I would be remiss not to mention a salient fact about David, the friend. He was funny. Genuinely funny. Sometimes his sense of humor would take the form of a witty line launched, in the moment, when the opportunity presented itself. Other times, he would do a chunk, sometimes a surprisingly big chunk, of some comedian’s routine, quoting the likes of Mel Brooks, Carl Reiner, or Groucho Marx. You get the picture. He was full of mischief, like a favorite uncle whom you always look forward to seeing at family gatherings. And like that uncle, he was often endearingly corny: when faced with the Bluebook rule that only the first author in a multi-author book like Hart & Wechsler should be cited by name, he told his coauthors he was changing his name either to David Aardvark-Shapiro or to Et Al. Even when he was corny, David always made you laugh because he so enjoyed laughing himself, and you could not help but join in.
David also had extraordinary character. As was apparent to all, he spoke with difficulty and had a raspy voice that sounded as if he were whispering. Mid-career, David developed a neurological and muscular condition that presented him with serious physical challenges at the time and left some lasting effects, including the ones just mentioned. It might have stopped him in his tracks. It didn’t. David went on to write many important articles, teach many students, mentor many colleagues (including me), and argue ten cases in the Supreme Court as Deputy Solicitor General. He was also open with students and colleagues about his illness and the challenges he faced; his courage and determination were a model for all who knew him.
It is hard to capture the life of a great man in a brief tribute. So I will just say this, in closing: David Shapiro was my friend, and I loved him. We will miss him terribly at Harvard Law School and beyond.
*Morgan and Helen Chu Dean and Professor of Law, Harvard Law School. I thank Catherine Claypoole, Richard Fallon, John Goldberg, Jack Goldsmith, and Amanda Tyler for thoughtful comments
on this essay.
In 2003, Dan Meltzer and I dedicated the fifth edition of Hart & Wechsler’s The Federal Courts and the Federal System. 39It was an unusual gesture. David was very much alive and the third coauthor of the book. But he was an extraordinary man, and Dan and I wanted to pay our tribute while David could savor it. Our dedication read: “The editors of the fifth edition, by a 2-1 vote, add a dedication [to those of prior editions] to David L. Shapiro, lawyer’s lawyer, exemplary teacher and scholar, who continues to show us the way.”40 Those words echo in my mind in this time for mourning David’s death and for celebrating his life.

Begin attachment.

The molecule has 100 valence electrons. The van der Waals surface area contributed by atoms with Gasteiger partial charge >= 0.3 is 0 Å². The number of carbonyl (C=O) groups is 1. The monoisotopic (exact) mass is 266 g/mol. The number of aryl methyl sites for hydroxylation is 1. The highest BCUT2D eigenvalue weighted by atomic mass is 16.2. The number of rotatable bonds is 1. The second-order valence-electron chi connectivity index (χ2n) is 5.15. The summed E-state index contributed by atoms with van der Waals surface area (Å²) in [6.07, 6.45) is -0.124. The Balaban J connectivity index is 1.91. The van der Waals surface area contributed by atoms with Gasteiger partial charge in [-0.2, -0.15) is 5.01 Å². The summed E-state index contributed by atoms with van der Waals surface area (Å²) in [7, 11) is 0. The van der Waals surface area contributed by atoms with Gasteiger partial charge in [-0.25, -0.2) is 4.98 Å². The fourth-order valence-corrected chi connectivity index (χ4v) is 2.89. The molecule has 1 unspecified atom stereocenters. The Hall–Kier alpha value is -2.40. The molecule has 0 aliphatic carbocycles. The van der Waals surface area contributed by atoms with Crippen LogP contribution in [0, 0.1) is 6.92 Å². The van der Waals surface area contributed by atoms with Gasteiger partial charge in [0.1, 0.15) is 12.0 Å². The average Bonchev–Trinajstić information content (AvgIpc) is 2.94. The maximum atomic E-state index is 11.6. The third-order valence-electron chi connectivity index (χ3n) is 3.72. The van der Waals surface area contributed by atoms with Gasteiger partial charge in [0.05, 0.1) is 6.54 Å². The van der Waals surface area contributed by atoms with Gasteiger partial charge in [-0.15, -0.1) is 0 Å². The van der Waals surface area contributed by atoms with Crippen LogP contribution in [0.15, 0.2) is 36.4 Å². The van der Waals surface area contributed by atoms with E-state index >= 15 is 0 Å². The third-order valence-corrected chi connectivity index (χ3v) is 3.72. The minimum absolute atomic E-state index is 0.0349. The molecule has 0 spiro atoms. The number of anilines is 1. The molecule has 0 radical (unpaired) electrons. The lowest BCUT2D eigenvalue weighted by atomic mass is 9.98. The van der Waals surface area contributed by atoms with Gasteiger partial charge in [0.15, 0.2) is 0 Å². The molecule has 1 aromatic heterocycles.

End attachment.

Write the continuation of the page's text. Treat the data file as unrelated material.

David may have been the best lawyer I have ever known. He had encyclopedic legal knowledge, surpassing analytical intelligence, and superb judgment. He wrote with extraordinary clarity and precision. He had an unparalleled gift for concise but accurate summary.
David’s characteristic genius as a lawyer was to work from the ground up, from cases to theories, and to keep his theories tethered tightly to the cases on which he relied to support them. David was a brilliant theorist, as the best lawyers necessarily are. To argue successfully, lawyers must craft theories explaining why their side deserves to prevail. But David was a stickler for not letting his theories outrun the foundations on which they were built. His legal theories were sturdy ones — often sturdier than any I could have imagined being constructed out of the materials with which he had to work.
I never had the privilege of hearing David argue a case. But mutual friends who worked with him in the Solicitor General’s office have told me that they never saw the Justices listen to a lawyer more closely than they did to David when he was the Deputy Solicitor General. The best lawyers’ reputations for insight and reliability are among their most valuable assets. For good reason, David’s reputation as a lawyer was unsurpassed.
David had a similarly exalted and deserved reputation as a teacher. Dan Meltzer had been his student and spoke from personal experience in describing David as an “exemplary teacher.” Beyond taking Dan’s word on the subject,41 I had sat in on one of David’s classes early in my tenure at Harvard Law School, when faculty colleagues suggested that if I wanted to see a master teacher in action, I ought to observe David. I still recall the class that I attended. David was in utter command. He questioned students in classic Socratic style and, in doing so, modeled analytic insight and lucidity. But there was no haughtiness about David. He exuded excitement, concern, and good humor. Some of his jokes were corny, even goofy, but the goofiness accentuated the warm humanity of the formidable analyst in the three-piece suit. I could see immediately why David’s students loved as well as admired him.
Among the most enduring testaments to David’s success as a teacher comes from the extraordinary roster of his former students who followed him into law teaching in his fields of Civil Procedure and Federal Courts. Notable among them are a number of women whom David not only inspired but also mentored personally. I seldom if ever saw David happier than when he, John Manning, and I agreed to ask his former student Amanda Tyler to join us as a coeditor for the forthcoming eighth edition of the Hart & Wechsler casebook.
As a scholar, David’s hallmarks were engagement, imagination, and integrity. Throughout his long career, David not only kept up with, but also remained excited by, debates within his fields. He read widely. In doing so, he recurrently identified mistakes and omissions in both judicial decisions and scholarly commentary. And he then undertook to correct some of those mistakes and rectify some of those omissions in imaginative work of his own.